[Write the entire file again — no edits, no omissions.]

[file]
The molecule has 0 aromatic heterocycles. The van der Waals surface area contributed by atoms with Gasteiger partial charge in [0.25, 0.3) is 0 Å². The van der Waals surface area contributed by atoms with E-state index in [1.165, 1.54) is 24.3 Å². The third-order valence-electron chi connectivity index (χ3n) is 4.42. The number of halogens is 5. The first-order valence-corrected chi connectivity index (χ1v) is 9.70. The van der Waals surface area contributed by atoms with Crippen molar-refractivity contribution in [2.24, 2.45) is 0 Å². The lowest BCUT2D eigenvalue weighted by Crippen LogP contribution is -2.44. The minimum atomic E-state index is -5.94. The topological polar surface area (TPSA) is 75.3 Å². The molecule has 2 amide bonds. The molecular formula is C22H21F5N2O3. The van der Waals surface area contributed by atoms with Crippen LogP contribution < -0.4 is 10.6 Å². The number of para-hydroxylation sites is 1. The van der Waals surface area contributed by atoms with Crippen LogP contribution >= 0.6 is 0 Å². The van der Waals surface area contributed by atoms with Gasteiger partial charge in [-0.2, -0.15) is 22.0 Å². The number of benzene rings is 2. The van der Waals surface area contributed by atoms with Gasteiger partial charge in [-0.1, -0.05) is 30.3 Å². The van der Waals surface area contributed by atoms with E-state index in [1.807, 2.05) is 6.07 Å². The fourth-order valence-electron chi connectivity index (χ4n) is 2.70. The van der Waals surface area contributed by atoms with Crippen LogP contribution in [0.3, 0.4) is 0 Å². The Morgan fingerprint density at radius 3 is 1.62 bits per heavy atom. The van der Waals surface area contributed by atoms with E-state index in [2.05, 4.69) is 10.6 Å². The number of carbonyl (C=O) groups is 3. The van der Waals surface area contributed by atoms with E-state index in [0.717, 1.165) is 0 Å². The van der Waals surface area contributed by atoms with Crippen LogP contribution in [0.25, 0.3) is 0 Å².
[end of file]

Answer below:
The molecule has 0 aromatic heterocycles. The van der Waals surface area contributed by atoms with Gasteiger partial charge in [0.25, 0.3) is 0 Å². The van der Waals surface area contributed by atoms with E-state index in [1.165, 1.54) is 24.3 Å². The third-order valence-electron chi connectivity index (χ3n) is 4.42. The number of halogens is 5. The first-order valence-corrected chi connectivity index (χ1v) is 9.70. The van der Waals surface area contributed by atoms with Crippen molar-refractivity contribution in [2.24, 2.45) is 0 Å². The lowest BCUT2D eigenvalue weighted by Crippen LogP contribution is -2.44. The minimum atomic E-state index is -5.94. The topological polar surface area (TPSA) is 75.3 Å². The molecule has 2 amide bonds. The molecular formula is C22H21F5N2O3. The van der Waals surface area contributed by atoms with Crippen LogP contribution < -0.4 is 10.6 Å². The number of para-hydroxylation sites is 1. The van der Waals surface area contributed by atoms with Crippen LogP contribution >= 0.6 is 0 Å². The van der Waals surface area contributed by atoms with Gasteiger partial charge in [-0.2, -0.15) is 22.0 Å². The number of benzene rings is 2. The van der Waals surface area contributed by atoms with Gasteiger partial charge in [-0.1, -0.05) is 30.3 Å². The van der Waals surface area contributed by atoms with E-state index in [1.807, 2.05) is 6.07 Å². The fourth-order valence-electron chi connectivity index (χ4n) is 2.70. The van der Waals surface area contributed by atoms with Crippen LogP contribution in [0.3, 0.4) is 0 Å². The Morgan fingerprint density at radius 3 is 1.62 bits per heavy atom. The van der Waals surface area contributed by atoms with E-state index in [2.05, 4.69) is 10.6 Å². The number of carbonyl (C=O) groups is 3. The van der Waals surface area contributed by atoms with E-state index in [0.717, 1.165) is 0 Å². The van der Waals surface area contributed by atoms with Crippen LogP contribution in [0.25, 0.3) is 0 Å².